US legislators, driven by lobbying by the domestic beer industry, are asking for the CFTC to be able to investigate and oversee price reporting agencies (PRAs) because of US aluminium consumers’ concerns about what they see as unjustifiably high premiums.
Premiums in the United States have not fallen to the degree that the beer industry expected after President Donald Trump extinguished the 10% Section 232 duties on aluminium imports from Mexico and Canada in May.
The approach by US end users differs from that of consumers in Europe, who focus on the tariffs themselves, which they argue distort the market and harm the downstream manufacturing sector. In terms of employees and value, this sector is much larger than the upstream European smelting industry.
The developments in the US are understandable in political and perhaps financial terms at a time that global trade has become more defined by protectionism and tariffs. But it seems unlikely that in this instance aluminium consumers will gather much support from US smelters or rolling mills.
Still, it is hard, albeit from a position that is inevitably shaped by the fact that I run the pricing and editorial team of a PRA, not to be slightly confounded by the apparent focus on the messenger rather than the market itself.
It is crucial to understand that regional premiums, such as are charged over the LME price for aluminium in the US Midwest, which account for a minority of the all-in price, capture not only the cost of storage, transport and insurance but also the risk that those storing and supplying this material run.
An evolving market has led the premiums that between 2009 and 2014 caused such consternation to rolling mills (who were contracted to pay the premium to buy but were then unable to pass it on themselves as a result of the terms of their downstream contracts) being passed on to their own customers. Although this is an unwelcome development for them, it should not be a surprising one.
Ultimately, premiums capture regional supply-and-demand dynamics. And the US is short of aluminium. Indeed, our analysts at Fastmarkets forecast that the deficit in aluminium in North America will actually grow this year to 2.72 million tonnes from 2.65 million tonnes in 2018.
As well, while there has been a supply response to the tariffs on imported aluminium in the US, on an annualised basis our analysts calculate that it amounts to only 90,000 tonnes.
The response of price to supply and demand is the essence of capitalist markets, as is the capacity to choose a counterparty on the basis of charges, services and terms, such as how the premium component of a material will be valued and settled.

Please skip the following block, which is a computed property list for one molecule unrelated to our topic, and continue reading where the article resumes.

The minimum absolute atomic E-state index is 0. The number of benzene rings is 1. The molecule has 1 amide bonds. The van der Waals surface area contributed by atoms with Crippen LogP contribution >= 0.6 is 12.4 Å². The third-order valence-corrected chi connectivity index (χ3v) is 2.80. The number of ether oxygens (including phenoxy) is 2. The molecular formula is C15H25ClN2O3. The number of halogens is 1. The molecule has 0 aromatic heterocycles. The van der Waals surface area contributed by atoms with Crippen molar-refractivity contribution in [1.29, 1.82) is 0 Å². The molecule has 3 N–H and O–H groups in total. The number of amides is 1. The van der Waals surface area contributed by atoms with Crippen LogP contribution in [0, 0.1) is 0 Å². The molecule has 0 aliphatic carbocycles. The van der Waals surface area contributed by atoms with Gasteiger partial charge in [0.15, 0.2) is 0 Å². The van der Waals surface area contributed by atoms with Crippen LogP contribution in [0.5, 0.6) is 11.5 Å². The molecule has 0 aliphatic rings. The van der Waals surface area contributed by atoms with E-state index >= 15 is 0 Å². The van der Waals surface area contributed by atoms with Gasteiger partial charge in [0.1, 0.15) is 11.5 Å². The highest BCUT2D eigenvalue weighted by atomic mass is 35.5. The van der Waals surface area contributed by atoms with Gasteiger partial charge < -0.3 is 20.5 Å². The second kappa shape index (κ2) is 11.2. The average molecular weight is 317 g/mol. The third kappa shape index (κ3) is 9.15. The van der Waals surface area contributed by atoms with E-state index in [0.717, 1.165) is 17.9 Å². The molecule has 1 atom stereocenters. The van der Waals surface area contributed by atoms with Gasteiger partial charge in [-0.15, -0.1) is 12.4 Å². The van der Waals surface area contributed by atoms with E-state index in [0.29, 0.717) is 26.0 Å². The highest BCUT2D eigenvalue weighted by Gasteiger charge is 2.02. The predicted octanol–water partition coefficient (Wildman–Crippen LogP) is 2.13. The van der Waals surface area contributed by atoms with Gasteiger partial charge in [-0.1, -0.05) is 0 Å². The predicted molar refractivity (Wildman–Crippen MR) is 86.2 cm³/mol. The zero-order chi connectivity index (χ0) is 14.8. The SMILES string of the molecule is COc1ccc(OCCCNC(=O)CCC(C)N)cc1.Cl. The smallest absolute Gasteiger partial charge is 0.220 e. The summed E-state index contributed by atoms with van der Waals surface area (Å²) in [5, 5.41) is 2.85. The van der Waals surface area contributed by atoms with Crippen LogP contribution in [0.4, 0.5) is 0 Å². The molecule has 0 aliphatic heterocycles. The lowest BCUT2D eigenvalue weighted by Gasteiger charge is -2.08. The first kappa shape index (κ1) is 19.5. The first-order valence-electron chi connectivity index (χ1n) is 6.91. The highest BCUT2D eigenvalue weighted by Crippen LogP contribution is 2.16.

It is probably also worth noting that, for as long as the market needs a single unit of duty-paid aluminium, no duty-free producer is ever likely to offer a single unit of aluminium on a duty-unpaid basis. To do so would be to cede commercial advantage to their rivals.
Published premiums use fair and impartial methodologies, which are open to participation from all companies buying or selling that commodity, to capture representative prices for a particular region or market.
The companies that produce those premiums, being completely independent, have no interest in whether the market moves up, down or sideways.
Large PRAs operating in the metal market, including S&P Global Platts and Fastmarkets, which provide benchmark premiums for aluminium in the US Midwest, are already independently audited in line with IOSCO and are working on complying with the new benchmark regulation in Europe.
Nor, as the paragraph above makes clear, is the market in these premiums a monopoly since several PRAs assess these prices and use clear and distinct methodologies to do so. And of course companies are not obliged to use those premiums.
That they do reflects the fact that producers and consumers of aluminium see them as an efficient and effective way of valuing their supply contracts over time.
In addition, pricing methodologies, approaches and tools evolve continually; PRAs work with the industries they serve as part of that evolution. For example, if they were so minded, aluminium consumers now have tools to hedge their premium price risk on regulated financial exchanges such as the CME.
Of course, US consumers have a right to seek legislation but they should also ensure that they give full and proper consideration to the market realities that PRAs seek to represent - and the clearly defined service that they provide in doing so.
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